Equally, what this book confirms is that he knew himself very well. We should miss him for that.

On Hinduism

I came across this passage in an email discussion group that I am part of. The passage below had appeared in this blog (?). Apparently, it is from the book, ‘Life of Pi’. It is a good one:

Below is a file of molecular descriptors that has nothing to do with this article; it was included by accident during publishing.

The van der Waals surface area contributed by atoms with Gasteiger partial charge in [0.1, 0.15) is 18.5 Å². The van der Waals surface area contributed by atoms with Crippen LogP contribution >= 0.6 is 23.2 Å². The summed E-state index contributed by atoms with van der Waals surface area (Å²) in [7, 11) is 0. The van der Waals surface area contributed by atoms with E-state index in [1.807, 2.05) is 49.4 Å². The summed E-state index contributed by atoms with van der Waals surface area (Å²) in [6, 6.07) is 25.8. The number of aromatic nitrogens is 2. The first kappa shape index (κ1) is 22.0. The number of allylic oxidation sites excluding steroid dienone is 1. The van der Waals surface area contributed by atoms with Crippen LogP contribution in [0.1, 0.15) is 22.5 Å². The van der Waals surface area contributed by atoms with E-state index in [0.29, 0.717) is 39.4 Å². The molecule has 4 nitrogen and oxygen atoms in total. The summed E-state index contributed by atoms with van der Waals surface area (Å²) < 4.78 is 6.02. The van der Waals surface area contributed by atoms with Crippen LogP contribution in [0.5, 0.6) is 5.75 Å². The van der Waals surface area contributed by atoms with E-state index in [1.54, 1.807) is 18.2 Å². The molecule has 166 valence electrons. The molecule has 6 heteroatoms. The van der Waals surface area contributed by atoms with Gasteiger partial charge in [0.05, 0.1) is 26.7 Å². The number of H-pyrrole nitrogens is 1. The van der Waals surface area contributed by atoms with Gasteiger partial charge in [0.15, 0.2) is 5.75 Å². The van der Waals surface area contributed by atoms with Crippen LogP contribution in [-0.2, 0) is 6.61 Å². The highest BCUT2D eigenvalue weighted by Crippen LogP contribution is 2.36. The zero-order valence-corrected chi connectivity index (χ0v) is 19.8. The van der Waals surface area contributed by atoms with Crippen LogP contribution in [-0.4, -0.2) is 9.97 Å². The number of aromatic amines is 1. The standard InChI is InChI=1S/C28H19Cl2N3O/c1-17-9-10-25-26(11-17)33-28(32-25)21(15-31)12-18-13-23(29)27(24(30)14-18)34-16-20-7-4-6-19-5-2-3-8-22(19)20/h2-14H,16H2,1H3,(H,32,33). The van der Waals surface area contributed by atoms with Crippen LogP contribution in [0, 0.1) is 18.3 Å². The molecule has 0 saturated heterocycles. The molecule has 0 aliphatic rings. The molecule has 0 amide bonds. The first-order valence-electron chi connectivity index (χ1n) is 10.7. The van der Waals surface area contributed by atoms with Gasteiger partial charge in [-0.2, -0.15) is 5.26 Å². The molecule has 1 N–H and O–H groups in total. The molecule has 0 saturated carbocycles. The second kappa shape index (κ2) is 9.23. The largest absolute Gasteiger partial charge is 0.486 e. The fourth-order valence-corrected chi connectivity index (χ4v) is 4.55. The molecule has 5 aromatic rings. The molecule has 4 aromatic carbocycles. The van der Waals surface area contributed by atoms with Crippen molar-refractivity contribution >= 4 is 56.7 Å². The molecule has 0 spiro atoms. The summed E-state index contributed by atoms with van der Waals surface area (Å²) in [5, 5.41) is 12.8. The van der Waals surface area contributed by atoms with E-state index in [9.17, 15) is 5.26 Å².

“But religion is more than rite and ritual. There is what the rite and ritual stand for. Here too I am a Hindu. The universe makes sense to me through Hindu eyes. There is Brahman, the world soul, the sustaining frame upon which is woven warp and weft, the cloth of being, with all its decorative elements of space and time. There is Brahman nirguna, without qualities, which lies beyond understanding, beyond approach; with our poor words we sew a suit for it – One, Truth, Unity, Absolute, Ultimate Reality, Ground of Being – and try to make it fit, but Brahman nirguna always bursts the seams. We are left speechless. But there is also the Brahman saguna, with qualities, where the suit fits. Now we call it Shiva, Krishna, Shakti, Ganesha we can approach it with some understanding; we can discern certain attributes – loving, merciful, frightening – and we feel the gentle pull of relationship. Brahman saguna is Brahman made manifest to our limited senses, Brahman expressed not only in gods but in humans, animals, trees, and in a handful of earth, for everything has a trace of the divine in it. The truth of life is that Brahman is no different from atman, the spiritual force within us, what you might call the soul. The individual soul touches upon the world soul like a well reaches for the water table. That which sustains the universe beyond thought and language, and that which is at the core of us and struggles for expression, is the same thing. The finite within the infinite, the infinite within the finite. If you ask me how Brahman and atman relate, I would say in the same way the Father, the Son and the Holy Spirit relate: mysteriously. But one thing is clear: atman seeks to realize Brahman, to be united with the Absolute, and it travels in this life on a pilgrimage where it is born and dies, and is born and dies again, and again, and again, until it manages to shed the sheaths that imprison it here below. The paths to liberation are numerous, but the bank along the way is always the same, the Bank of Karma, where the liberation account of each one of us is credited or debited depending on our actions.